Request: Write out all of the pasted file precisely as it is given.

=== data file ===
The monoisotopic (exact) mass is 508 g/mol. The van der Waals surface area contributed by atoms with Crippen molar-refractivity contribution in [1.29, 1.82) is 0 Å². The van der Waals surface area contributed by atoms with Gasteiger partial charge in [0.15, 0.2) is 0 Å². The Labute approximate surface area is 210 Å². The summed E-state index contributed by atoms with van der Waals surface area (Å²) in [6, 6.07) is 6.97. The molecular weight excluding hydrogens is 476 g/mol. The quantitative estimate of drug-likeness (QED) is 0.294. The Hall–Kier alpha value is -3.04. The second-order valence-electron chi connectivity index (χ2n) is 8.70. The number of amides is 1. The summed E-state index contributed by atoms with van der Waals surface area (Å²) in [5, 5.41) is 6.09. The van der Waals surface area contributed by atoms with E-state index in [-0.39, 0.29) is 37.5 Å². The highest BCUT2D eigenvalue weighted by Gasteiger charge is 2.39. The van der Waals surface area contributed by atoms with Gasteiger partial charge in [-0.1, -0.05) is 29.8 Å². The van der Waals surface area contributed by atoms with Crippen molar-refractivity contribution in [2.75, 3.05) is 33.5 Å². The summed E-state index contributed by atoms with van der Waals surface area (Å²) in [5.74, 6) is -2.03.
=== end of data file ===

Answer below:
The monoisotopic (exact) mass is 508 g/mol. The van der Waals surface area contributed by atoms with Crippen molar-refractivity contribution in [1.29, 1.82) is 0 Å². The van der Waals surface area contributed by atoms with Gasteiger partial charge in [0.15, 0.2) is 0 Å². The Labute approximate surface area is 210 Å². The summed E-state index contributed by atoms with van der Waals surface area (Å²) in [6, 6.07) is 6.97. The molecular weight excluding hydrogens is 476 g/mol. The quantitative estimate of drug-likeness (QED) is 0.294. The Hall–Kier alpha value is -3.04. The second-order valence-electron chi connectivity index (χ2n) is 8.70. The number of amides is 1. The summed E-state index contributed by atoms with van der Waals surface area (Å²) in [5, 5.41) is 6.09. The van der Waals surface area contributed by atoms with E-state index in [-0.39, 0.29) is 37.5 Å². The highest BCUT2D eigenvalue weighted by Gasteiger charge is 2.39. The van der Waals surface area contributed by atoms with Gasteiger partial charge in [-0.1, -0.05) is 29.8 Å². The van der Waals surface area contributed by atoms with Crippen molar-refractivity contribution in [2.75, 3.05) is 33.5 Å². The summed E-state index contributed by atoms with van der Waals surface area (Å²) in [5.74, 6) is -2.03.